I had some questions about the phenomenal growth in enthusiastic people interested in serious birding in recent years.  And with that, Birding Festivals have been appearing everywhere, including in Maine. The Acadia Birding Festival in May is Maines most well-known and attended, attracting over 300 birders.  It has been going on successfully for at least 25 years now.

Enter the recently completed 1st Annual (I hope the first of many) Rangeley Birding Festival.  The fine people associated with the Rangeley Lakes Heritage Trust, and especially their executive director, David Miller, made a few phone calls to birding authorities in the northeast and found that we had prime habitat for some fairly rare bird species, and would be a location that had a good chance of drawing serious birders to the area, especially in early June.

Pete McKinley, climate adaption ecologist with The Wilderness Society, shares his vast bird identification knowledge with enthusiasts on his Saturday morning bird walk at the Perham Stream Birding Trail in Madrid

Now, I have always considered myself pretty good at identifying birds…especially if I had a good field guide handy to look up a bird”s defining characteristics as found with my binoculars.  We have a well-worn Peterson Field Guide to the Birds that I started marking up in the early ‘80s. with species identified beyond a reasonable doubt along with the date and general location where my sighting took place.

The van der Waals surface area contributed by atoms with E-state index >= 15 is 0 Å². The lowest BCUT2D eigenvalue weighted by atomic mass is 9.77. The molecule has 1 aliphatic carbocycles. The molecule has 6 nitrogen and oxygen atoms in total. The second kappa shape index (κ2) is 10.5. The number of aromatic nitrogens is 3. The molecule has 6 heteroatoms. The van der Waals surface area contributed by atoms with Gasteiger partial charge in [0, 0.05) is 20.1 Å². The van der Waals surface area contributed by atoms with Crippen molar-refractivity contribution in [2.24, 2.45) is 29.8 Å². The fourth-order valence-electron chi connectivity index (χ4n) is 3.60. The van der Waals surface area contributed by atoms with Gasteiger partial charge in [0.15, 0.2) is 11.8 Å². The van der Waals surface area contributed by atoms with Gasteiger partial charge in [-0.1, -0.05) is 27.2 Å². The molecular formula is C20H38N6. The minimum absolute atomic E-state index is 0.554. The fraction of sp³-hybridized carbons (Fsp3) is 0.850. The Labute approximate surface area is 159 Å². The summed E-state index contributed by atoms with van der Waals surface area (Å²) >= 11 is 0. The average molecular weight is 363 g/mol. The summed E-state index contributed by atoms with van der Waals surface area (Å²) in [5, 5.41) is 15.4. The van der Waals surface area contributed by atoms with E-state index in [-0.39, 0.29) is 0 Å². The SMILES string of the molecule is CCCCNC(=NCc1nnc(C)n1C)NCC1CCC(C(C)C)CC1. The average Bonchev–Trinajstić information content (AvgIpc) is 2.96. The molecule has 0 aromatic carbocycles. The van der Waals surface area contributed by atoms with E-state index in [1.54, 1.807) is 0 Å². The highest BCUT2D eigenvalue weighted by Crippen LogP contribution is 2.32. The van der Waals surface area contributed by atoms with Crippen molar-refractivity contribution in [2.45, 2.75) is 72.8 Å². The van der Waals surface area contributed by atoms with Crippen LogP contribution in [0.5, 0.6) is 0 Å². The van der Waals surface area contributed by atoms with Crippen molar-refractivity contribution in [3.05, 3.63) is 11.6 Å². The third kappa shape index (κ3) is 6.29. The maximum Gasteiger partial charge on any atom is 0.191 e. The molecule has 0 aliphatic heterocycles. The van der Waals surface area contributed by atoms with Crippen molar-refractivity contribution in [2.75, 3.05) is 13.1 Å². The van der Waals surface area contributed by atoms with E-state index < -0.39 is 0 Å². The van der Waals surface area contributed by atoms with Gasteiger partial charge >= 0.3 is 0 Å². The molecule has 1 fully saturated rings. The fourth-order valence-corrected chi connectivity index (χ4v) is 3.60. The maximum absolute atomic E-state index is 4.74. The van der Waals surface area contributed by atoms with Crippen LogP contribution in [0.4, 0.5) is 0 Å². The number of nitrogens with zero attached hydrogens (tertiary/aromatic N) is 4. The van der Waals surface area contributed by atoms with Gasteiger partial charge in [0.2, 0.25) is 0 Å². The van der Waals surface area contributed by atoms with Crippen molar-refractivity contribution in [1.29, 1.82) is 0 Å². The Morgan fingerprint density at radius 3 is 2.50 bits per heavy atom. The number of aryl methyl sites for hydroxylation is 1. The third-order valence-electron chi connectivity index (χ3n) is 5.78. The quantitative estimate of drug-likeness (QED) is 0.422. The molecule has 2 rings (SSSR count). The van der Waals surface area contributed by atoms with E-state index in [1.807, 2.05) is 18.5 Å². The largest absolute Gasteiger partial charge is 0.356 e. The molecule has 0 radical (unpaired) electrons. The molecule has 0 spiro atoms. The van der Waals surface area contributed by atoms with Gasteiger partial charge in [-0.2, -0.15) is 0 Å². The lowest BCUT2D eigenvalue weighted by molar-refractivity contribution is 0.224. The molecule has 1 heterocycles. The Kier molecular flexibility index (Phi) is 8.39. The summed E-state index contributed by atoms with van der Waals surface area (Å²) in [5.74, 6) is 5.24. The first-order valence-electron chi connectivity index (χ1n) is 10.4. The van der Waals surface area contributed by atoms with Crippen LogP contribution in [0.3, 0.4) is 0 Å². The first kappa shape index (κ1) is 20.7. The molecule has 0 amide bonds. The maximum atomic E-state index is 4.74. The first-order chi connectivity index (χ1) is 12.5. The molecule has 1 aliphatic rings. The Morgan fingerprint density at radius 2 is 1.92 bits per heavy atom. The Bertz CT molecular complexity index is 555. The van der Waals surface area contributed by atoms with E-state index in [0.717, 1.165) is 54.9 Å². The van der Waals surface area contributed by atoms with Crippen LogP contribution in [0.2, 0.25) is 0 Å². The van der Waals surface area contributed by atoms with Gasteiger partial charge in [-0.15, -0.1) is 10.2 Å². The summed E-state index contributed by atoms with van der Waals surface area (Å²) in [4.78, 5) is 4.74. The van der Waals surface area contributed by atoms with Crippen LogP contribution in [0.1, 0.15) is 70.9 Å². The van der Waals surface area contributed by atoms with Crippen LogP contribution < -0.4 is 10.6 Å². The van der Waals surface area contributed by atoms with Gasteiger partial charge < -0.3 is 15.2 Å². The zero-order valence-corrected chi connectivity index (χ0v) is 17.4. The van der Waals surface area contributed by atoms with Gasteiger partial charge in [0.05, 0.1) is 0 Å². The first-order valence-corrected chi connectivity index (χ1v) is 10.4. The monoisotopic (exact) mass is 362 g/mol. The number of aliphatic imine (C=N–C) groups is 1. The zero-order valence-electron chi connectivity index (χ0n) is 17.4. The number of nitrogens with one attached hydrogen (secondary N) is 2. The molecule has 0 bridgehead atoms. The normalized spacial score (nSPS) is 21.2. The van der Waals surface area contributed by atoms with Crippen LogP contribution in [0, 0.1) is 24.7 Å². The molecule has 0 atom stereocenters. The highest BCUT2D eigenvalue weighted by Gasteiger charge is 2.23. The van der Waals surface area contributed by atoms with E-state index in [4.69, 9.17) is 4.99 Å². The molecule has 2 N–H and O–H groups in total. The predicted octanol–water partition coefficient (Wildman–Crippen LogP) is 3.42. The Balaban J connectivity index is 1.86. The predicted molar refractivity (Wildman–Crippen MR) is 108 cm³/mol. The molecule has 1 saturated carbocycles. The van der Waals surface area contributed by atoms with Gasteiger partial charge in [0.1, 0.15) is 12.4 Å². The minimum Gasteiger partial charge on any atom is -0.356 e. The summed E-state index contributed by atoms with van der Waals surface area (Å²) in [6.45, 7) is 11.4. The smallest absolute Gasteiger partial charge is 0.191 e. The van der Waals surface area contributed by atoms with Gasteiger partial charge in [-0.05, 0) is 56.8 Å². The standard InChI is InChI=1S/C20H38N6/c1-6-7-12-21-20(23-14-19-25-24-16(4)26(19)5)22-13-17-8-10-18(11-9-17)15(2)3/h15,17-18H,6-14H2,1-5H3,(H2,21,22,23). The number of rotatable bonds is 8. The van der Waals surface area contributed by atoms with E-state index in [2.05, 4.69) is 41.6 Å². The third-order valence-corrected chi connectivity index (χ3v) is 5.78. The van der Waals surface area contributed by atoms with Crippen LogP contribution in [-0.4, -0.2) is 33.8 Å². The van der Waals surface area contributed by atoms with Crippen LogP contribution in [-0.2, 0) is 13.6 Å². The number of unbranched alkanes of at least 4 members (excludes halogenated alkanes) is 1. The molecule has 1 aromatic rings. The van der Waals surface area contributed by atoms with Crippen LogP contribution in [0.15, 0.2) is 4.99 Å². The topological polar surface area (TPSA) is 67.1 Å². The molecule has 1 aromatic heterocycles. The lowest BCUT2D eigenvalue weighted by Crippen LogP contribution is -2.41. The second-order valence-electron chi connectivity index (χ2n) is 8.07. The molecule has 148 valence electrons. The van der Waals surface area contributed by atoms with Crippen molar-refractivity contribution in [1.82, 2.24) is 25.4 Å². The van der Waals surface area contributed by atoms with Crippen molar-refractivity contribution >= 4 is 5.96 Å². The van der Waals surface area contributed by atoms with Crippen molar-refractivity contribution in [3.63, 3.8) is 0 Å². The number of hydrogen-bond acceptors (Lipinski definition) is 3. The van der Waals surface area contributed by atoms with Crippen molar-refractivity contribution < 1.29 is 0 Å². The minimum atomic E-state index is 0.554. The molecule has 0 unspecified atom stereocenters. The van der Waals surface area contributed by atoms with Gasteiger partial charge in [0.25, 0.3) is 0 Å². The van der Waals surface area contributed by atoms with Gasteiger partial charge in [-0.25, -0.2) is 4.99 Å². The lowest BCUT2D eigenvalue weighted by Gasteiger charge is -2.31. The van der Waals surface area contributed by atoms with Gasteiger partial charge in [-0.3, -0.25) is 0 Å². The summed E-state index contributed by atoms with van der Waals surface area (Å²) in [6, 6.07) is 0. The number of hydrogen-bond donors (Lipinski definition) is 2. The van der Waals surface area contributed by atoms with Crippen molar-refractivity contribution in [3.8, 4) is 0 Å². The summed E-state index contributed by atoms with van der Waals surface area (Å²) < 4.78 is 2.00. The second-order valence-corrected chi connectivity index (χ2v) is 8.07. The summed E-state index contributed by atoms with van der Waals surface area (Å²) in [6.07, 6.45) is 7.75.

After a recent count done after a trip this winter to south Florida and the Dry Tortugas NP whereby a half dozen new species for me were added; my total species in the Eastern United States came to 218.  If I got around to adding additional species in my relatively new Sibley’s Guide that includes western North America birds it would bring me to about 250 total species I would guess. Not nearly as many as the dedicated birders have in their “life list”, yet I am reasonably proud of my modest number, at any rate.

Motionless birders quietly listening and visually scanning the thick boreal forest of Saddleback Mountain just to the east of the top of the highest chairlift of the currently dormant ski area. The rare Bicknell’s Thrush had just been sighted by Nini Christensen, a Maine Certified Naturalist and driving force for environmental education at the Rangeley Lakes Regional School